Software for resale – what you need to know

Switching from custom software to resale product software requires a new approach emphasizing flexibility, durability, and standardization, leading to higher initial development costs but offering benefits like recurring revenue and reduced business risk.

In today’s world, an increasing number of companies that develop customer-specific software have adapted, focusing instead on developing and selling product software. This approach has many benefits, such as recurring revenue and reducing business risk.

What many companies do not realise is that producing software for resale will need a different development approach. The main reason is the need to build in flexibility for future product changes – products need to be durable yet flexible enough to absorb and embrace these changes with minimal impact on the business logic. As a result, the cost of developing software for reuse, resale, or more commonly called ‘software productisation’, is likely to be higher.

Below are some points illustrating why building a software product for resale involves more effort than a one-off bespoke software implementation.

Custom software

Custom software is software that is tailored to the needs of one specific customer to satisfy that customer.

This provides customers with specific solutions on a per-project basis. Projects are executed independently from each other and differ in budget, technology and functionality. Reusability of existing components between various clients exists, but custom-implemented features are larger than standard features.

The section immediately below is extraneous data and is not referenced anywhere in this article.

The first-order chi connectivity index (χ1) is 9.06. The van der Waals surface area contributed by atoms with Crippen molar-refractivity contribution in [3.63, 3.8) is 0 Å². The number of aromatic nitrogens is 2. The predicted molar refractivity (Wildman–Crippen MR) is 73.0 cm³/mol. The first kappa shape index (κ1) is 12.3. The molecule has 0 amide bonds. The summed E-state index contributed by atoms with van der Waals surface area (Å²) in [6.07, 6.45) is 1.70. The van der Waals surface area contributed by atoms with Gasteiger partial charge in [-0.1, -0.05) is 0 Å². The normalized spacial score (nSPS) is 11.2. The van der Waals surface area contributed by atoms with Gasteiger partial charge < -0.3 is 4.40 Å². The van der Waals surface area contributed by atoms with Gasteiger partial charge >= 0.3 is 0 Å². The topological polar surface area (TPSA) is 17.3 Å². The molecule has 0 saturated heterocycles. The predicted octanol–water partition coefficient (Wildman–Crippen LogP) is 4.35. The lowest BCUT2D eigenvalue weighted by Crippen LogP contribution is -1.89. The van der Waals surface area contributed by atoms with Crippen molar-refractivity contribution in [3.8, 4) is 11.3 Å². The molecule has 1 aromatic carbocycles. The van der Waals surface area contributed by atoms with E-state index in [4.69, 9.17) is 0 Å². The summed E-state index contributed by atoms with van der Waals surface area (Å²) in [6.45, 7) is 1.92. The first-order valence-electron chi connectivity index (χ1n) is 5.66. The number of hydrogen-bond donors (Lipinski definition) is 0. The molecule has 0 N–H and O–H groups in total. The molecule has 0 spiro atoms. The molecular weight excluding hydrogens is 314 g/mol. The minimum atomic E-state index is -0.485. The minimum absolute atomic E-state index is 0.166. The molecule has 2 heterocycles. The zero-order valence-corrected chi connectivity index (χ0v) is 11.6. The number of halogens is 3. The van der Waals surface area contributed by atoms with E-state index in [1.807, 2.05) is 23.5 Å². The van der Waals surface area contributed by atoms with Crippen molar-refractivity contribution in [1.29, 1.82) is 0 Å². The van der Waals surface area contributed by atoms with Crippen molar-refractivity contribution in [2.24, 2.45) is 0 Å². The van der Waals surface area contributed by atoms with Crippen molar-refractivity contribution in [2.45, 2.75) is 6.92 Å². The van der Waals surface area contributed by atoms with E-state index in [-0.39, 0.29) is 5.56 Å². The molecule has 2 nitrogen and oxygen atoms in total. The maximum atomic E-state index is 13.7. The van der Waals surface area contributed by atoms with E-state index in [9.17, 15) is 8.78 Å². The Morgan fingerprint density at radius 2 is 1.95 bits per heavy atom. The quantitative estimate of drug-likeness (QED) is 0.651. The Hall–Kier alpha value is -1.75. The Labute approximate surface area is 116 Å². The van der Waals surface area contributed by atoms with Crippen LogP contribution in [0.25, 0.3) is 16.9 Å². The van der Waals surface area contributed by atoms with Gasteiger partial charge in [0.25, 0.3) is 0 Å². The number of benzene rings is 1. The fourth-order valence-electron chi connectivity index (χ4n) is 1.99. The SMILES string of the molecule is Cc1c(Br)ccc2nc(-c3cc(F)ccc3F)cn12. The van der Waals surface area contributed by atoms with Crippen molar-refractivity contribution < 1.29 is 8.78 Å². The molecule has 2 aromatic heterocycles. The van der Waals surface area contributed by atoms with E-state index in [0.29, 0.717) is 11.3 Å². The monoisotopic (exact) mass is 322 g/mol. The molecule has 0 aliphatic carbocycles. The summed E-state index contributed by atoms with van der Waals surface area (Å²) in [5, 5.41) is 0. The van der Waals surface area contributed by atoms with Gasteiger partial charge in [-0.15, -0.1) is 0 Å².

The project methodology is usually based on the ‘waterfall’ approach (all requirements are gathered upfront) so costs can be well estimated.

The development standards can vary between various programmers joining the projects.

Software product for resale

Standard software is designed based on the needs of a specific market, not an individual client.

Identifying and separating core product features and customisable modules is the most important part of the requirements process. The standardised parts of the project have to be identified. These constitute a set of features that form a common structure from which a stream of customised modules can be efficiently produced. If this is not planned well, the result can either be the duplication of features within customised modules or an inflexible core product that will have to be changed in due course.

A plan of ongoing upgrades, staged rollouts and re-implementations of the so-called product roadmap has to be established from the start.

The training, sales and delivery process needs to be consistent and repeatable.

Solution scalability, efficiency and comprehensive testing will need to be more thorough than it is for individual software build.

A solid technical architecture and strong development processes must be in place – developers must write the code in a standardised way, enforced on them by the solution architect.

Agile methodology is more appropriate as not all requirements will be known from the start. This means that the budget might not always be 100% clear.

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